You Can Teach Your Child to Read – Yes You Can!

We often hear of young children who can already recognize some words even at a tender age of two. Are these children naturally gifted? Perhaps. However, reality dictates that more often than not, the capacity of a child to be able to read, even at a young age, is often a result of the effort and time given by parents in teaching their beloved children.

If you are interested in also achieving the same result, then you can teach your child to read personally. It is right within your reach. You can start as early as possible with certain activities that can foster readiness in reading. This can include both talking and reading to your precious little child. You can point the words while you read them. One parent suggested that it often produces good results, not just to point to the word being read, but also the words that you see around you. This will foster an interesting practice to children.

Here are also some tips on how effectively you can teach your child to read:

  • Read to your young child

The process of teaching your child how to read is one that starts right at infancy. This is true even to newborn babies. This will prove as a very special time for bonding for both you and your baby, while at the same time, instilling in him or her a love for words and stories. Feeling the enjoyment brought about by reading is no doubt one of the early indicators of overall reading success the moment your child enters school age. If they do not learn the love of reading right at an early age, a lack of enthusiasm may hinder their capabilities later on.

  • Ask questions

Asking questions is a very effective way to foster comprehension to your children. This is not just great when it comes to encouraging interaction with your child, but it is also highly effective in the development of his capability of comprehending the words he or she is reading. The main objective here is getting the child to sound out the words he or she sees. As a matter of fact, even children who can ‘read’ and ‘decode’ words fluently may still be in danger of not understanding what they are reading. If such happens, the purpose has not been achieved at all.

  • Set a good example in reading

Even though your child may not be that fascinated when it comes to books right at an early age, his or her fascination will ultimately dwindle if he or she does not see you reading at home. As such, even if you may not be an avid reader, you can ultimately make a conscious effort in letting your child see that you are reading for at least just a few minutes every day. You can read a cookbook, a magazine, or even your Bible, it is entirely up to you. Show your beloved child that reading is actually something that is needed, even by adults.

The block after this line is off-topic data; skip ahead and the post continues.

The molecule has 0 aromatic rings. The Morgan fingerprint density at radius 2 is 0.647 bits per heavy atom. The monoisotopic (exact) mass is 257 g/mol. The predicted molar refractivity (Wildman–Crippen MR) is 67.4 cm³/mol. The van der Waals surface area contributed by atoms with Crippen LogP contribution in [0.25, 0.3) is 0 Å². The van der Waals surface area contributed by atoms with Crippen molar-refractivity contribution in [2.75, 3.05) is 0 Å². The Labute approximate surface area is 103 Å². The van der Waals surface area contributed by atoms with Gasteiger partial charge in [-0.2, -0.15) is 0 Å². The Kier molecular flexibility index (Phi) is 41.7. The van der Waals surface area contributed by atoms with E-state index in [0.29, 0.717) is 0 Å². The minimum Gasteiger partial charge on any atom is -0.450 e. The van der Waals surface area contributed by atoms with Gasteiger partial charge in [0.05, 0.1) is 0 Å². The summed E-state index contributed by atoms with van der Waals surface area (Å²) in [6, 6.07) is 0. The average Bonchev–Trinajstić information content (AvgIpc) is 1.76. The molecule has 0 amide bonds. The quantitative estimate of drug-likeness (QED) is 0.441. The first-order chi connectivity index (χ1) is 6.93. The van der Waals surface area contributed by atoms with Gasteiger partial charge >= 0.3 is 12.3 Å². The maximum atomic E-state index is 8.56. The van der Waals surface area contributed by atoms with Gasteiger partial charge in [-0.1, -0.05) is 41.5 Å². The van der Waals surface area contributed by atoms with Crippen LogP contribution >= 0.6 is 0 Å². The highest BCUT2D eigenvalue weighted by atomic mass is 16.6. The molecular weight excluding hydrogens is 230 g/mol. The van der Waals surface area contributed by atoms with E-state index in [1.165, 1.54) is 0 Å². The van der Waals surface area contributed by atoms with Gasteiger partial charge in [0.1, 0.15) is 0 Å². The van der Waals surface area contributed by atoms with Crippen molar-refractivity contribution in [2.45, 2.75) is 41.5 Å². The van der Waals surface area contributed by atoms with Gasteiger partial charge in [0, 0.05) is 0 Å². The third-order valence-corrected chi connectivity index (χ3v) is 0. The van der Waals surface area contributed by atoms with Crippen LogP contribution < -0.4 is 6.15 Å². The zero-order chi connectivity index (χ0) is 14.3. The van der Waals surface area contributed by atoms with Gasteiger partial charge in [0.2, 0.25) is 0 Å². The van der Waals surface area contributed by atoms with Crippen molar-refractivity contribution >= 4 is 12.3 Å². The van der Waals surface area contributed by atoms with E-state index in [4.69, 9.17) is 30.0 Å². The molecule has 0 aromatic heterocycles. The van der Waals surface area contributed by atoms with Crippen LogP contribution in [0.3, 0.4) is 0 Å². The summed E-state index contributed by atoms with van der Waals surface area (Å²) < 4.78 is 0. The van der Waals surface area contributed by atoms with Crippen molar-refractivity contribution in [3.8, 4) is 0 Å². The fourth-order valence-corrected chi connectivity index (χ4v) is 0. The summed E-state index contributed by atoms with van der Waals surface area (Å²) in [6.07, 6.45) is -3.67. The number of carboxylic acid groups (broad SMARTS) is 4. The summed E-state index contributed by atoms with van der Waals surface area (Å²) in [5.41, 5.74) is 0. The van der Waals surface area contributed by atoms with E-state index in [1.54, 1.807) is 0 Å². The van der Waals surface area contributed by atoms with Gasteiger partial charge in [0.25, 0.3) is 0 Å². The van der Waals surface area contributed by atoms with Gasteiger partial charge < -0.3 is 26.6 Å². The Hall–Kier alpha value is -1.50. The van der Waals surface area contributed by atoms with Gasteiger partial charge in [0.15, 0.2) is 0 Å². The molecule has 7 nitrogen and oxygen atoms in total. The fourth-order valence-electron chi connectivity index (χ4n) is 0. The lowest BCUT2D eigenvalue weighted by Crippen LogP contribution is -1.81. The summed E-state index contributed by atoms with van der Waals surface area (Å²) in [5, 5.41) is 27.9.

• Connect letters with natural settings

Some parents hang letters on their children’s cribs, or spell their name as part of the decoration in their rooms. Such ideas are actually wonderful learning tools. They will eventually be able to associate the letters to the meaning behind them. This is technically referred to as ‘environmental print’, which includes all prints in our surroundings, such as fast food signs, traffic signs, labels, magazines, clothing, and others.

  • Incorporate several development domains

Children often learn best if multiple areas of development or senses are used. This is basically the reason why hands on learning often produces longer retention, as well as more meaningful and valuable application. When your child shows interest in different letters, and you have already started to use natural settings when it comes to identifying letters, start implementing certain activities which incorporate as many senses as possible. Just keep in mind that learning these letter names is not as important as also learning the sounds. There are different ways of incorporating different developmental domains regarding letter recognition, as well as early reading skills. You may want to introduce rhythms and songs to your child. After all, children love these very much!

  • Identify the Genre

When your child turns five, he or she can already recognize the main difference between make believe and real scenarios. A helpful suggestions is to begin to help in understanding different book genres during the time you spend reading together. This may seem a little complicated, but it is really not. As a matter of fact, there are actually about five different kinds of genres of books for children that are highly advised for your children.

  • Word Families

Word families refer to words that rhyme. By teaching your children these word families, you can also teach them these phonemic awareness activities which help children in seeing reading patterns. It is also a very important skill since it enables children to start reading by means of grouping different sets of letters in a word. The first portion of a certain word is often called the onset, while the last part is called the rime. Once a child starts to recognize a word, he or she will then have this advantage of reading words which comes with the same rime since only a single letter needs to be changed. Recognizing these rhyming words also turn out to be a great skill in language in itself.

By trying the tips mentioned above, certainly, and successfully, you can teach your child to read, even at a very early age. The process of teaching your child should still be coupled with the right goals, thus allowing them to have fun, rather than be stressed. This will also foster in them a love for learning, which is highly beneficial as they grow older. It will also help them to become successful later on in life.

Leave a Comment

Your email address will not be published.